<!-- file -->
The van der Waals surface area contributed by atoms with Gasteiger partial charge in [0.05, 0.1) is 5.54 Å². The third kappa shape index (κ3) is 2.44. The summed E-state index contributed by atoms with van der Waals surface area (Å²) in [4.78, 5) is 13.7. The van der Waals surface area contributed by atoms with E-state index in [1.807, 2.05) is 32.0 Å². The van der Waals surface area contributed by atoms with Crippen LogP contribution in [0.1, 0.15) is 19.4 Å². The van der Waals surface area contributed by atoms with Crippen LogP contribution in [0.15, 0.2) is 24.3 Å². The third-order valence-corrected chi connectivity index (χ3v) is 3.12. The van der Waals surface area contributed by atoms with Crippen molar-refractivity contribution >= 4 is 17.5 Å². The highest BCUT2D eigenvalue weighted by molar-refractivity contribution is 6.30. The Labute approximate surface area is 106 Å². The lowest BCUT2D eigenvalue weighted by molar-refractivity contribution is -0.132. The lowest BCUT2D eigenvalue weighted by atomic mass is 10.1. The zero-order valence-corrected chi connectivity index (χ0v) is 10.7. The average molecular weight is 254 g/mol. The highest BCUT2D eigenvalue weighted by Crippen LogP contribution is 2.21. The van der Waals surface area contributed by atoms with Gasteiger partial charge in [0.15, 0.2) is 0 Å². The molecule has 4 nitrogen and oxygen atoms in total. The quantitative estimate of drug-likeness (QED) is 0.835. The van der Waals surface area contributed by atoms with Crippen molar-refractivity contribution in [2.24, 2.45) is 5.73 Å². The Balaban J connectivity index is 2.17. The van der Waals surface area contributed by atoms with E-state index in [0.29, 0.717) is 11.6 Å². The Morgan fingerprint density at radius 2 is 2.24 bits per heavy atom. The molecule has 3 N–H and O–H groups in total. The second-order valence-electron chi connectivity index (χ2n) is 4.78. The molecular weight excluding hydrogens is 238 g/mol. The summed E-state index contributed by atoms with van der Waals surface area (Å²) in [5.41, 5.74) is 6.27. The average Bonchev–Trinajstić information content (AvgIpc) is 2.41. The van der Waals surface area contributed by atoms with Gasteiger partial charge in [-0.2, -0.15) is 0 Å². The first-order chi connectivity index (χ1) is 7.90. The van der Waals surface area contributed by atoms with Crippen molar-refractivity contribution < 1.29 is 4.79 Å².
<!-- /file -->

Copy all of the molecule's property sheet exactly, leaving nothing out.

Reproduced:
The van der Waals surface area contributed by atoms with Gasteiger partial charge in [0.05, 0.1) is 5.54 Å². The third kappa shape index (κ3) is 2.44. The summed E-state index contributed by atoms with van der Waals surface area (Å²) in [4.78, 5) is 13.7. The van der Waals surface area contributed by atoms with E-state index in [1.807, 2.05) is 32.0 Å². The van der Waals surface area contributed by atoms with Crippen LogP contribution in [0.1, 0.15) is 19.4 Å². The van der Waals surface area contributed by atoms with Crippen LogP contribution in [0.15, 0.2) is 24.3 Å². The third-order valence-corrected chi connectivity index (χ3v) is 3.12. The van der Waals surface area contributed by atoms with Crippen molar-refractivity contribution >= 4 is 17.5 Å². The highest BCUT2D eigenvalue weighted by molar-refractivity contribution is 6.30. The Labute approximate surface area is 106 Å². The lowest BCUT2D eigenvalue weighted by molar-refractivity contribution is -0.132. The lowest BCUT2D eigenvalue weighted by atomic mass is 10.1. The zero-order valence-corrected chi connectivity index (χ0v) is 10.7. The average molecular weight is 254 g/mol. The highest BCUT2D eigenvalue weighted by Crippen LogP contribution is 2.21. The van der Waals surface area contributed by atoms with Gasteiger partial charge in [0.15, 0.2) is 0 Å². The molecule has 4 nitrogen and oxygen atoms in total. The quantitative estimate of drug-likeness (QED) is 0.835. The van der Waals surface area contributed by atoms with Crippen molar-refractivity contribution in [2.24, 2.45) is 5.73 Å². The Balaban J connectivity index is 2.17. The van der Waals surface area contributed by atoms with E-state index in [0.29, 0.717) is 11.6 Å². The Morgan fingerprint density at radius 2 is 2.24 bits per heavy atom. The molecule has 3 N–H and O–H groups in total. The second-order valence-electron chi connectivity index (χ2n) is 4.78. The molecular weight excluding hydrogens is 238 g/mol. The summed E-state index contributed by atoms with van der Waals surface area (Å²) in [5.41, 5.74) is 6.27. The average Bonchev–Trinajstić information content (AvgIpc) is 2.41. The van der Waals surface area contributed by atoms with Gasteiger partial charge in [-0.2, -0.15) is 0 Å². The first-order chi connectivity index (χ1) is 7.90. The van der Waals surface area contributed by atoms with Crippen molar-refractivity contribution < 1.29 is 4.79 Å².